Un cheveu sur la langue

Here you go with another colourful French expression to end the week on a humorous note. ‘Avoir un cheveu sur la langue’, literally a hair on one’s tongue, is a way of saying that someone has a speech impediment, specifically a lisp.

I’m not sure there is any ‘nice’ way of saying this but the expression creates an image that is immediately understood. If you have a hair on your tongue, it is understandably hard to articulate certain sounds. The proper term for a lisp, which I have just learned, is ‘zozoter’.

By the way, my French bulldog Humphrey shown above does not lisp but he certainly has a healthy tongue with a lot of hair around it. C’est une image!

There are quite a few French expressions involving the word ‘langue’ or tongue. ‘Ne pas avoir sa langue dans sa poche’ is one of my favourites. I’m not known for keeping my tongue in my pocket either.

Well, it’s Friday so I’m going to keep this short and suite. 😜 Feel free to share your favourite colourful expressions in French or any other language!

Sa langue dans sa poche

chatty-cathy

I’ve never been known for being tongue tied.

When I was a little kid, I talked a blue streak. Family lore has it that my younger brother was assumed to be very quiet because I did all the talking for him: “That’s my brother. His name is David. He doesn’t talk very much.”

The first toy I remember getting for Christmas was a doll called Chatty Cathy. My parents probably hoped for a little relief. You pulled a string in her back and she would say things. After a little while the string broke but I kept chatting.

Things changed when I grew up. Shyness came upon me with the awareness of how I sounded to others, of how little I really knew about so many subjects, and how unpleasant it was to be around a loud mouth know-it-all. Either that or I had already used up all my words. Or at least the nice ones. Cursing became my new friend and I learned to do it with flair. Bloody fucking hell. Holy fuckoly. Fuck a duck.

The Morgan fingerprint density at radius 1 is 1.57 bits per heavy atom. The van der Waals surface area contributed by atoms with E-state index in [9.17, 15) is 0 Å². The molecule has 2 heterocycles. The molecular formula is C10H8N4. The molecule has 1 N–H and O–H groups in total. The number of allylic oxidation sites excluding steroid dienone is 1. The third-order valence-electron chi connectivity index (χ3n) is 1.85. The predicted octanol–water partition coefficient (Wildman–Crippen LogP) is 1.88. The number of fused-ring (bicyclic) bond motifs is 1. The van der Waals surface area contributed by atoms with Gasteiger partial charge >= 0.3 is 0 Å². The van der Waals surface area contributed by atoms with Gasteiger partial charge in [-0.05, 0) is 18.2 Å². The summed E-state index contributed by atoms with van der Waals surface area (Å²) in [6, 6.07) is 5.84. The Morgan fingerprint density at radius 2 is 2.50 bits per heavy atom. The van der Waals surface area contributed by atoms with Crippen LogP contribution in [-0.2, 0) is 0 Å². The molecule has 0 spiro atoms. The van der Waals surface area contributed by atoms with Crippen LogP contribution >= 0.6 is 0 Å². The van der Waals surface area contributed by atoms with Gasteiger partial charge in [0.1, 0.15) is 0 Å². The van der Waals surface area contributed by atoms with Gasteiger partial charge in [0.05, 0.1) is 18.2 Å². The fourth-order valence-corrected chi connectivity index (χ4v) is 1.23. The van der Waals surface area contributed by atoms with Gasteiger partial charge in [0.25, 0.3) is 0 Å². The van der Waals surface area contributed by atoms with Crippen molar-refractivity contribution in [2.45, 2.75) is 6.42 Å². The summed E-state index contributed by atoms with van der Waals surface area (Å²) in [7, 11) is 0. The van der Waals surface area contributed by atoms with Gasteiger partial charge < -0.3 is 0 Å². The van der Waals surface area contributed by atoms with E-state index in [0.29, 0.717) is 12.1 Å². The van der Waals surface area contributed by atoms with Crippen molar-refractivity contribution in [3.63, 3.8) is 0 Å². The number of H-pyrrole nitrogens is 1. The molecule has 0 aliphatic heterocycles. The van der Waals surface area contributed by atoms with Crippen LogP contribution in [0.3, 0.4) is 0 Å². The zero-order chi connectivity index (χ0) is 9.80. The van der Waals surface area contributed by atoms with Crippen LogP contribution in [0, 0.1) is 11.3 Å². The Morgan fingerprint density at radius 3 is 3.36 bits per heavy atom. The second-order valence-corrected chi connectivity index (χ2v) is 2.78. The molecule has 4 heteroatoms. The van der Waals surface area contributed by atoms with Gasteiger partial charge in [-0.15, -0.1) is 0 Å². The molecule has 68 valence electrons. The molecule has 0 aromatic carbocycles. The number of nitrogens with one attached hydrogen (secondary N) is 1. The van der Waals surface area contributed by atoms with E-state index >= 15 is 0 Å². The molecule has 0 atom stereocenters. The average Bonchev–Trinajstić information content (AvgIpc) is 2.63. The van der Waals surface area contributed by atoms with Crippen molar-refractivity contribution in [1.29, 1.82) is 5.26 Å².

When I first learned French, I was shy about speaking the language. Afraid of looking foolish, of not being understood or of saying something funny or frankly stupid. But once I came to France, there was no room for being timid. It was speak up or be ignored. So I spoke French and was misunderstood, corrected and laughed at. But I learned.

I learned that French is a language of subtlety and suggestion, that there are many indirect ways around things that we English speakers (or at least, we Chatty Cathy’s) would probably barge right into, feet first. I learned that it is not just what you say, but how you say it.

I also learned to swear with the best of them: merde, putain, fait chier.

I still feel shy at times. Whether with family, friends or professional associates I’m rarely the most talkative person in the room. Sometimes I don’t even answer the phone. But I love a good conversation and cannot resist an argument. And when I have something to say, I cannot remain silent.

The French expression ‘ne pas avoir sa langue dans sa poche’ means to be outspoken, to say what you think.

That’s me in the photo, at a team event a few years ago. With my tongue where I usually keep it.

How about you? Do you speak up or hold your peace – and in which language?